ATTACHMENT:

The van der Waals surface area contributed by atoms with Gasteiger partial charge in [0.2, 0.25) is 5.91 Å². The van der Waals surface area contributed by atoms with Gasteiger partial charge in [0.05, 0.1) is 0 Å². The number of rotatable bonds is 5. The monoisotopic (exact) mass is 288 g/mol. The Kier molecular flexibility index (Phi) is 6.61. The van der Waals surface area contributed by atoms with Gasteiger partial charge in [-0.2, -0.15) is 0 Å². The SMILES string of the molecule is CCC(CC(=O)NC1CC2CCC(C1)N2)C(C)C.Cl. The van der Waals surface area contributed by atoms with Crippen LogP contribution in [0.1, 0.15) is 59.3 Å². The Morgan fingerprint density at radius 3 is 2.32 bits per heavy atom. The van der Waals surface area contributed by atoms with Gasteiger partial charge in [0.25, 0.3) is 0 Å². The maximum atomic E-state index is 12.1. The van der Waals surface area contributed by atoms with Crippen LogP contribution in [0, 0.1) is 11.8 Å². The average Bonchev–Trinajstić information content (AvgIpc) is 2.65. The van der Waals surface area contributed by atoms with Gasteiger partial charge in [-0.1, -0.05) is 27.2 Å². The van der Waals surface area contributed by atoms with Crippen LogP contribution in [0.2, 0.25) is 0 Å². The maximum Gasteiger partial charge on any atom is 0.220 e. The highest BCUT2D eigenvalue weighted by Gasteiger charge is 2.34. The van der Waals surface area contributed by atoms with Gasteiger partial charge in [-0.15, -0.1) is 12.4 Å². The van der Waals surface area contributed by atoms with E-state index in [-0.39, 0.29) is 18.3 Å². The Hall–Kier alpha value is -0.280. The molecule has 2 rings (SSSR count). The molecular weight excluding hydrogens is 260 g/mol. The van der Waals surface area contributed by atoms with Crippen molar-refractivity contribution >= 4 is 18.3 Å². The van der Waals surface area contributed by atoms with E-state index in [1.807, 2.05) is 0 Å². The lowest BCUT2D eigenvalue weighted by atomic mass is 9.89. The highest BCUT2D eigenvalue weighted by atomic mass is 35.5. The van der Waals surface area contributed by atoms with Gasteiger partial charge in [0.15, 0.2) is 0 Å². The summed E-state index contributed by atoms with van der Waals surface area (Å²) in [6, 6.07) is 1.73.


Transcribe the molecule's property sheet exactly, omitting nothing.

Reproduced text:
The van der Waals surface area contributed by atoms with Gasteiger partial charge in [0.2, 0.25) is 5.91 Å². The van der Waals surface area contributed by atoms with Gasteiger partial charge in [0.05, 0.1) is 0 Å². The number of rotatable bonds is 5. The monoisotopic (exact) mass is 288 g/mol. The Kier molecular flexibility index (Phi) is 6.61. The van der Waals surface area contributed by atoms with Gasteiger partial charge in [-0.2, -0.15) is 0 Å². The SMILES string of the molecule is CCC(CC(=O)NC1CC2CCC(C1)N2)C(C)C.Cl. The van der Waals surface area contributed by atoms with Crippen LogP contribution in [0.1, 0.15) is 59.3 Å². The Morgan fingerprint density at radius 3 is 2.32 bits per heavy atom. The van der Waals surface area contributed by atoms with Gasteiger partial charge in [0.25, 0.3) is 0 Å². The maximum atomic E-state index is 12.1. The van der Waals surface area contributed by atoms with Crippen LogP contribution in [0, 0.1) is 11.8 Å². The average Bonchev–Trinajstić information content (AvgIpc) is 2.65. The van der Waals surface area contributed by atoms with Gasteiger partial charge in [-0.1, -0.05) is 27.2 Å². The van der Waals surface area contributed by atoms with Crippen LogP contribution in [0.2, 0.25) is 0 Å². The maximum Gasteiger partial charge on any atom is 0.220 e. The highest BCUT2D eigenvalue weighted by Gasteiger charge is 2.34. The van der Waals surface area contributed by atoms with Gasteiger partial charge in [-0.15, -0.1) is 12.4 Å². The van der Waals surface area contributed by atoms with E-state index in [-0.39, 0.29) is 18.3 Å². The Hall–Kier alpha value is -0.280. The molecule has 2 rings (SSSR count). The molecular weight excluding hydrogens is 260 g/mol. The van der Waals surface area contributed by atoms with Crippen molar-refractivity contribution >= 4 is 18.3 Å². The van der Waals surface area contributed by atoms with E-state index in [1.807, 2.05) is 0 Å². The lowest BCUT2D eigenvalue weighted by atomic mass is 9.89. The highest BCUT2D eigenvalue weighted by atomic mass is 35.5. The van der Waals surface area contributed by atoms with Gasteiger partial charge in [0.15, 0.2) is 0 Å². The summed E-state index contributed by atoms with van der Waals surface area (Å²) in [6, 6.07) is 1.73.